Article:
At that time, a maulvi (Islamic scholar) who lived in the neighborhood started coming over to our home and taught me the Quran, the Islamic sacred book. He didn’t have money and he didn’t ask for any in return, but still, he sat with me each week and taught me how to read the Quran and how to have a relationship with our God. I think that he understood me the way I wanted to be understood, a way that nobody—not even my own parents—was able to see. It was my mentor and friend, Maulvi Mufeed Rehman, who showed me the kindness I had always wanted and the inspiration that I would keep for the rest of my life.
As the years passed, I always told myself to remember what Maulvi Mufeed Rehman taught me about God and about myself. This did not make my depression go away, but it did cut holes in my self-loathing and doubt. I was conscious of my condition; I felt suffocated and tortured, but I bore it all because I was taught that God always has a plan for each of us. If he made me like this then maybe he had a plan for me. Maybe I was going to heaven because I already went through hell in this life.
At 22 years old, I decided to leave the torture and depression behind and move forward with the little that I had. Although it was very unlikely for me to find work that I could do, I had faith that I would find a way to help my family and contribute to our earnings. My two brothers abandoned their education a few years before completing to help run the house. My father had stopped working because of his asthmatic problems and old age and turned all his duties over to my brothers. Still, they weren’t making very much money, and I was determined to help.
I asked one of the other maulvis in my neighborhood to help me ask shop owners if they were in need of a worker. After weeks of no luck, I was introduced to a man named Sajid who had a small business of selling secondhand items like bags and shoes. He needed someone to sit in one place and sell his merchandise. I thought this was a great opportunity and immediately began working for this man.
On my first day, Sajid dropped me off at the liberty market with several bags and pairs of shoes. For the rest of the day, I sold them to the passersby while feeling a mixture of nervousness and pride. It was decided that the amount of money that I made would be divided into two parts equally for each of us. It was at least better than nothing at all, so, I was pretty much happy with it.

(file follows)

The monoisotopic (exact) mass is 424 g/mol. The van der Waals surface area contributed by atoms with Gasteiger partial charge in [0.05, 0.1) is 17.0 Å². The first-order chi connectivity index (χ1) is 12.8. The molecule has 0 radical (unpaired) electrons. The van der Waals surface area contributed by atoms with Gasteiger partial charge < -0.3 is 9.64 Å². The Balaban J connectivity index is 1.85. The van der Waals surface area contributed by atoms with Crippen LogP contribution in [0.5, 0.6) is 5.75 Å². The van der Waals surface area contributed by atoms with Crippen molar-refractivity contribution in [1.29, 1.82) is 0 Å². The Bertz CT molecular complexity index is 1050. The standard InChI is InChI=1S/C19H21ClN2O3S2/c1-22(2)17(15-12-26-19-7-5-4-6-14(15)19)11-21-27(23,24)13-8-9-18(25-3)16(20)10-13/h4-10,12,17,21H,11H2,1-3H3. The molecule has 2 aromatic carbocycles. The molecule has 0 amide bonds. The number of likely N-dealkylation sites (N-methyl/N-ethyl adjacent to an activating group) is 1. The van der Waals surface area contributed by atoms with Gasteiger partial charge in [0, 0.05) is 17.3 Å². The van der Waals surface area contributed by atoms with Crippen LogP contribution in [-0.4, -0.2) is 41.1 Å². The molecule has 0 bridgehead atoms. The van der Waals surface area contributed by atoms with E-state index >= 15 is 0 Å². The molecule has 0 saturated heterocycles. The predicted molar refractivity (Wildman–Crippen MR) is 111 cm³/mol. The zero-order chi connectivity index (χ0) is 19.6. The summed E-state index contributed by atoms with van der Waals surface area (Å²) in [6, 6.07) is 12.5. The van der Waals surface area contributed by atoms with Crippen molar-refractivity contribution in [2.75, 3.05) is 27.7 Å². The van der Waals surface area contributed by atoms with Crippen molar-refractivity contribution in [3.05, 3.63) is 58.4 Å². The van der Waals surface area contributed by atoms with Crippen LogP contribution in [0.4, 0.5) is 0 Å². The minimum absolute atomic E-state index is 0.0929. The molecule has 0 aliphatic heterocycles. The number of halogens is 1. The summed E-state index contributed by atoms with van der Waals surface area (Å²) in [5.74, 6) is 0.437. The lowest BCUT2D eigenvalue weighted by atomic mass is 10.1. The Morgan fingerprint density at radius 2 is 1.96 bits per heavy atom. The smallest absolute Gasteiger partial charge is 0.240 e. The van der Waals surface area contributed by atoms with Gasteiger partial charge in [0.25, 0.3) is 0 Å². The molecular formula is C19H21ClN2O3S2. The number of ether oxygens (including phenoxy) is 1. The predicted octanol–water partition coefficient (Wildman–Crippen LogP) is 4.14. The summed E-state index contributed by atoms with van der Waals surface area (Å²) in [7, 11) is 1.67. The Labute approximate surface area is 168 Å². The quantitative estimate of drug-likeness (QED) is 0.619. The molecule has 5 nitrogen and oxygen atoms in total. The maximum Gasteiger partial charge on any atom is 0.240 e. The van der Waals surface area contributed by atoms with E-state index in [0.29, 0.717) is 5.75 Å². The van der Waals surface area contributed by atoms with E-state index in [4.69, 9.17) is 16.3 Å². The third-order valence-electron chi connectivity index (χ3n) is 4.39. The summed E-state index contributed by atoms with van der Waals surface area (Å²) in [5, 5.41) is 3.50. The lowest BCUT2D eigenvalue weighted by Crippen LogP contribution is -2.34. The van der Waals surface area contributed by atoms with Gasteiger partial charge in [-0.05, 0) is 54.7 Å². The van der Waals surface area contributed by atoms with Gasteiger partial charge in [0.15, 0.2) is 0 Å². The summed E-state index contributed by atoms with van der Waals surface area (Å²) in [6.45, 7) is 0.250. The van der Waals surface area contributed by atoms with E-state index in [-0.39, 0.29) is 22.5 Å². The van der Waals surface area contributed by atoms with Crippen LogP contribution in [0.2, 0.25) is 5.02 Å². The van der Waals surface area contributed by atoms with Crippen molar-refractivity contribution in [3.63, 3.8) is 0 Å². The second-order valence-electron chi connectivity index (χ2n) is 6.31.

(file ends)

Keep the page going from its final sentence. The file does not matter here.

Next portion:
It’s been now 14 years that I come to liberty market to sell bags. Not every day is a good day, and it’s not every day that I make money, but I’m happy with the fact that I have a job and am able to cover my expenses at home. I’m so tired after spending the entire day at work that I don’t get to think about all the things that I never got.
I don’t like to be pitied or felt bad because I’m happy in my life. I have food to eat, a house to sleep, and people who love me. My father is still sick, but I think the ice of our relationship has started to melt after all these years. He asks for me every day. My siblings spend time with me and look after me. My mother cooks amazing dishes for me whenever she can. This life is small but it’s all I ever wanted.
This is the story of Ashraf Hussain
Ashraf was born in Dubai where doctors diagnosed him with the birth defect phocomelia that rendered his legs useless. For years, Ashraf grew weary of the way the world treated him and the physical limitations that subjected him to a life of solitude. It was a maulvi (Islamic scholar) who ultimately gave Ashraf the hope to live by extending wisdom and kindness. Ashraf has been working as a street vendor for 14 years now, selling secondhand items to shoppers. Ashraf takes comfort in his faith and looks forward to his reward in the next life.
This story first touched our hearts on May 1, 2019.
| Writer: Noor Pasha | Editor: Colleen Walker |